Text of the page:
“Volume has zero relationship to worth,” Dr Shim says. “It is much more important to consider how one maintains and builds relationships with influencers who actually can impact one’s references. And the real goal of social media engagement with any professional network is—or at least should be—to build a solid network that one can mobilise for endorsement. One’s network volume is no guarantee of one’s network quality. Nor does it enhance one’s reputation.”

In the same vein, LinkedIn’s Frank Koo suggests a quid pro quo approach that LinkedIn users don’t use enough to their benefit.

“LinkedIn also has a Recommendations function which allows a member’s connections to recommend the member based on their experience with him/her. It is a good practice for members to recommend people with good potential whom he/she has worked with in order to showcase their strengths and capabilities. This will potentially enable others to share recommendations about the member in return. Do bear in mind that recommendations should be authentic and supported with facts.”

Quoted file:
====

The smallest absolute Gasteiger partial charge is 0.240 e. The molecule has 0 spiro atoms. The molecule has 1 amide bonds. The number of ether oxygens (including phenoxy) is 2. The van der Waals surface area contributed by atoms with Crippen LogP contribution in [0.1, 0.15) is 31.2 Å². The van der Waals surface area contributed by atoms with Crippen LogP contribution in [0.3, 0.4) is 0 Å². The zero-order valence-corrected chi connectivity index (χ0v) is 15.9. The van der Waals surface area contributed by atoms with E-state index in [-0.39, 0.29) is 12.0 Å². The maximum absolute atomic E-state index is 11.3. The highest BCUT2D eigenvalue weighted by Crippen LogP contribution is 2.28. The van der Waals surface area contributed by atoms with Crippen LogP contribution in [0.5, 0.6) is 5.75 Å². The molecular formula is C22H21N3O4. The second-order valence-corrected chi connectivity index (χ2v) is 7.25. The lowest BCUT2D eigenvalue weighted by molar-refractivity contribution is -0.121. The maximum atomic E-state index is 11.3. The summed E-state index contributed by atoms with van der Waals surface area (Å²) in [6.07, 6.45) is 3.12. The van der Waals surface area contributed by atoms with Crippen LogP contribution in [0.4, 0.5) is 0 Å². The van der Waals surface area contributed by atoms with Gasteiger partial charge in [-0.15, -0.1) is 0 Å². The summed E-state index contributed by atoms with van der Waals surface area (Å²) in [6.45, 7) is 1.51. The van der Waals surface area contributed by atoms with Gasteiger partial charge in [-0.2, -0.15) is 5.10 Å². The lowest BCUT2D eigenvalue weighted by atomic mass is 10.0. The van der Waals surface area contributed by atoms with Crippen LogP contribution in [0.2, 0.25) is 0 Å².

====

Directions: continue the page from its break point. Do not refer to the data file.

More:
Having a smaller, more targeted network of like-minded people means that users can be more comfortable with the things that they post, and to establish trust online, Dr Shim says. Even then, they need to use the same standards online that they do in real life to determine who they can trust and with what.

“Trust is the digital asset that can be earned only via engagement and relationship. So, explore and engage with both heart and mind. Social media is human-to-human relationship-building. It is not a communication-robots’ interface,” she says. “Put it this way: Online, one cannot easily or safely trust anyone else without a dose of actual feeling and instinct.”

This article was originally published on The SMU Blog.